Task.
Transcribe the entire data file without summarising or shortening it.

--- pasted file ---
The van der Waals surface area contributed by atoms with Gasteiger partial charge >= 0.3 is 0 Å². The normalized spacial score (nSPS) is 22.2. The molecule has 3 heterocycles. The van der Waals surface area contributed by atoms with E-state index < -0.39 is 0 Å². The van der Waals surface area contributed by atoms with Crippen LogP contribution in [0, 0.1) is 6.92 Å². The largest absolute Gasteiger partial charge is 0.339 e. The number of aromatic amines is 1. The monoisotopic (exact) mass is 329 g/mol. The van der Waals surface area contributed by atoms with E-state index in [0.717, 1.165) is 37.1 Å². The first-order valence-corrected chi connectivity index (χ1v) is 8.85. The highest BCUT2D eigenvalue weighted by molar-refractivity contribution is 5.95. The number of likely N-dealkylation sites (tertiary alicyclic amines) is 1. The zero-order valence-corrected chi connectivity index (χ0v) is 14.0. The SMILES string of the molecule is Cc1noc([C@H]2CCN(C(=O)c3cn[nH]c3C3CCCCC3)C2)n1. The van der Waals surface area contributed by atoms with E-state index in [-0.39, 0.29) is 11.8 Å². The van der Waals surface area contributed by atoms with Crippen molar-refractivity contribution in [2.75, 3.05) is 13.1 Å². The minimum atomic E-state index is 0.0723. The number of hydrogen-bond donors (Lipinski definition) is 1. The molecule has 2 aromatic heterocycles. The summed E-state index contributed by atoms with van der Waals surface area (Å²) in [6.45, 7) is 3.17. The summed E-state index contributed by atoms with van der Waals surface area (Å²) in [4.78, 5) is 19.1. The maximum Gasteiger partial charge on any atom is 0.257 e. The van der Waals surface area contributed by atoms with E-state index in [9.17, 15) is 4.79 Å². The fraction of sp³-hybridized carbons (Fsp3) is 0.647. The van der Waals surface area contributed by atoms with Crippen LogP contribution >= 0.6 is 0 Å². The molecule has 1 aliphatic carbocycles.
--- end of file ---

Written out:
The van der Waals surface area contributed by atoms with Gasteiger partial charge >= 0.3 is 0 Å². The normalized spacial score (nSPS) is 22.2. The molecule has 3 heterocycles. The van der Waals surface area contributed by atoms with E-state index < -0.39 is 0 Å². The van der Waals surface area contributed by atoms with Crippen LogP contribution in [0, 0.1) is 6.92 Å². The largest absolute Gasteiger partial charge is 0.339 e. The number of aromatic amines is 1. The monoisotopic (exact) mass is 329 g/mol. The van der Waals surface area contributed by atoms with E-state index in [0.717, 1.165) is 37.1 Å². The first-order valence-corrected chi connectivity index (χ1v) is 8.85. The highest BCUT2D eigenvalue weighted by molar-refractivity contribution is 5.95. The number of likely N-dealkylation sites (tertiary alicyclic amines) is 1. The zero-order valence-corrected chi connectivity index (χ0v) is 14.0. The SMILES string of the molecule is Cc1noc([C@H]2CCN(C(=O)c3cn[nH]c3C3CCCCC3)C2)n1. The van der Waals surface area contributed by atoms with E-state index in [-0.39, 0.29) is 11.8 Å². The van der Waals surface area contributed by atoms with Crippen molar-refractivity contribution in [2.75, 3.05) is 13.1 Å². The minimum atomic E-state index is 0.0723. The number of hydrogen-bond donors (Lipinski definition) is 1. The molecule has 2 aromatic heterocycles. The summed E-state index contributed by atoms with van der Waals surface area (Å²) in [6.45, 7) is 3.17. The summed E-state index contributed by atoms with van der Waals surface area (Å²) in [4.78, 5) is 19.1. The maximum Gasteiger partial charge on any atom is 0.257 e. The van der Waals surface area contributed by atoms with E-state index in [9.17, 15) is 4.79 Å². The fraction of sp³-hybridized carbons (Fsp3) is 0.647. The van der Waals surface area contributed by atoms with Crippen LogP contribution >= 0.6 is 0 Å². The molecule has 1 aliphatic carbocycles.